From education to employment

Reducing the Risk of Sexual Harm: Episode 6 – Creating A Safer Community

Creating A Safer Community

In this podcast, the last of our series, we discuss some ways in which all of us in the sector can take steps to create a safer environment for our learners both within our organisation and across our wider community.

In an area that sometimes seems impossibly complex and and worrying  we know that there’s a huge amount that we can do within our own organisations to tackle some of the problems around sexual harm, but it’s clear that the issues we’re talking about go far beyond the borders of any single organisation and no matter how hard you try you can’t take responsibility for everything.  We want to look at what’s out there that can help you in this area, some examples of great ideas and schemes that you can draw on and how you can become an active part of a much wider safer environment. 

As an education provider  you are at the crossroads of so many of the issues we are discussing.  Your biggest target group is people between the ages of 14 and 25 and you have contact with them at a time that they are going through some of the biggest developmental stages of their lives.  Some of them will have had abusive experiences in the past and some will be impacted by things that happen to them during the time they’re with you. 

They’re moving into an environment that gives them more freedom than school, in which they can experiment with choices and adulthood but aren’t necessarily thinking about consequences.    You have very different groups interacting including some pretty vulnerable young people.  You also probably have large and spread out physical environments and most of your many hundreds or thousands of learners attending part time, so there may be only limited opportunities for your staff to get to know individuals well.

A big factor in whether you’re going to be able to improve safety for your learners (and in fact for your staff) is what kind of organisational culture you can create.  Is it a culture where individuals feel recognised and known?  Where they feel that somebody is watching out for them?  Do learners feel able to speak out if they’re not comfortable or happy with something?  It’s very common to use the word ‘community’ quite loosely – how often have you heard people at the top of organisations giving speeches about what a caring or kind or compassionate community they are, and genuinely believing it, whilst watching the eye-rolling amongst the audience of colleagues? How observant have you and your colleagues got time to be?  It’s nearer a rule than an exception in most large organisations, let alone ones as large as many of yours are, that most people – colleagues or users – run along tram-lines in the way they interact.  How do you foster a culture of deliberate and random connection so that it is difficult for bad things to go un-noticed ?

That’s a big ask of course, when you think how bad things can be carried on in plain sight even in families and very small groups. It’s an obvious truth that we all see things from our own perspective, but it’s very useful to try and step consciously into other people’s shoes.  It’s an old chestnut that the surgeon who experiences their own hospital as an anonymous patient often has a big (and not necessarily nice) surprise.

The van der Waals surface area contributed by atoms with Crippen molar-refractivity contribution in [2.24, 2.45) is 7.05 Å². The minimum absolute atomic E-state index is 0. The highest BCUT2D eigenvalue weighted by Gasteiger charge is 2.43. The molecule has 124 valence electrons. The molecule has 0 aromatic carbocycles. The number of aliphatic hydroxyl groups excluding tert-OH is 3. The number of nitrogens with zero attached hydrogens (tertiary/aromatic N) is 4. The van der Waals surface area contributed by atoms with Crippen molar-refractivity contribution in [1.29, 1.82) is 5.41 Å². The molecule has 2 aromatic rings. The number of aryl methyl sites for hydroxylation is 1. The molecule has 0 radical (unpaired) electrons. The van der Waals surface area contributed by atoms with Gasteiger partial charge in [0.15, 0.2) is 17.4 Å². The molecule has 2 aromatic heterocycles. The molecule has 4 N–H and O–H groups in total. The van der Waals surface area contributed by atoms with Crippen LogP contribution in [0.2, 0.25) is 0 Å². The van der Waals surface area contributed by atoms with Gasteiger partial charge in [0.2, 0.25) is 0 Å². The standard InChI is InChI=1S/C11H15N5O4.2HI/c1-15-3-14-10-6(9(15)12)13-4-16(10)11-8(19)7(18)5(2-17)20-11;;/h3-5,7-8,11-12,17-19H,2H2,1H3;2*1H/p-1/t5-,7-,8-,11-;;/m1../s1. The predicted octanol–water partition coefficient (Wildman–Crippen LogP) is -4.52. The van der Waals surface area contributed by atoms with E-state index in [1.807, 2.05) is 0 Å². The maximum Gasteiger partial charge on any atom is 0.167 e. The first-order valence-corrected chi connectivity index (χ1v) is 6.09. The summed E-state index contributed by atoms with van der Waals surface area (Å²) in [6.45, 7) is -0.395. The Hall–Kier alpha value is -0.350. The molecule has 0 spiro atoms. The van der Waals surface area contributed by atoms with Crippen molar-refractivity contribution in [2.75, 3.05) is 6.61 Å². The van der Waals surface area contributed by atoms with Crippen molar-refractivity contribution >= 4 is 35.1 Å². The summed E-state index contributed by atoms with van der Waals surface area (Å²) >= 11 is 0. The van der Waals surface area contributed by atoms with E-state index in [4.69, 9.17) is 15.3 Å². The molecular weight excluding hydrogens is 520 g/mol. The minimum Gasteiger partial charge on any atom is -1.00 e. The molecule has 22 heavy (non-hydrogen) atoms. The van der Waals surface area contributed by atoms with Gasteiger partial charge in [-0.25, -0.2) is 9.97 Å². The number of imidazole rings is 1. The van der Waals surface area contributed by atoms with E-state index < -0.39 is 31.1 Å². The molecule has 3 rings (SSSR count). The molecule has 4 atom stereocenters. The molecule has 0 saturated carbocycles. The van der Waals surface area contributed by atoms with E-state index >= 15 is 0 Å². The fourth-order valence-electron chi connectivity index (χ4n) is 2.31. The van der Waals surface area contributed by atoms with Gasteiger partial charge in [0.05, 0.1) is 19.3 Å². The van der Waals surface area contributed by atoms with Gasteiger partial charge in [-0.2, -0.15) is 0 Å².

What would your college feel like if you were a learner? Where would you feel safe or insecure?  What would your 16-year-old self be worried about or enjoying? Have you tried hanging around the corridors at 8pm or Friday lunchtime? Or sat in the student cafe for four hours watching who sits where and who talks to whom? The higher up the tree we go, the less time we have to sit and watch and think and it’s easy to get further and further from the daily lives of our colleagues and learners. 

There is a great wealth of knowledge and resource in every community beyond your gates – how much do you know about the projects and people who know about one or more aspects of sexual harm locally or regionally?  How are you connecting, not just with the obvious agencies such as police and social services, but with the people and situations your learners are coming into contact with?  How much do you know about nightclubs or dating sites or student sex work in your city? 

There will be people who could come and have useful conversations about all those things with you and your learners. At TDI we believe in sharing knowledge and giving people skills to deal with risk.  There is no reason why the learners can’t become the agents and ambassadors of change to make the environment safer.  If it’s just a managerial exercise it won’t stick but if the learners themselves take on shared ownership and accountability we have a real chance of schanging the culture around sexual harm,  which could have a positive impact on the lives of all your students.

Reducing the Risk of Sexual Harm

This brand new series of podcasts, by TDI, will be published on FE News every Thursday. Find each episode on FE News!

Find the series rundown below:

Episode 1 – The Big Picture – 15th June

    Episode 2 – The Law – 22nd June

      Episode 3 – Compliance – 29th June

        Episode 4 – The Challenge of Technology – 6th July

          Episode 5 – Accountability – 13th July

            Episode 6 – Creating A Safer Community – 20th July

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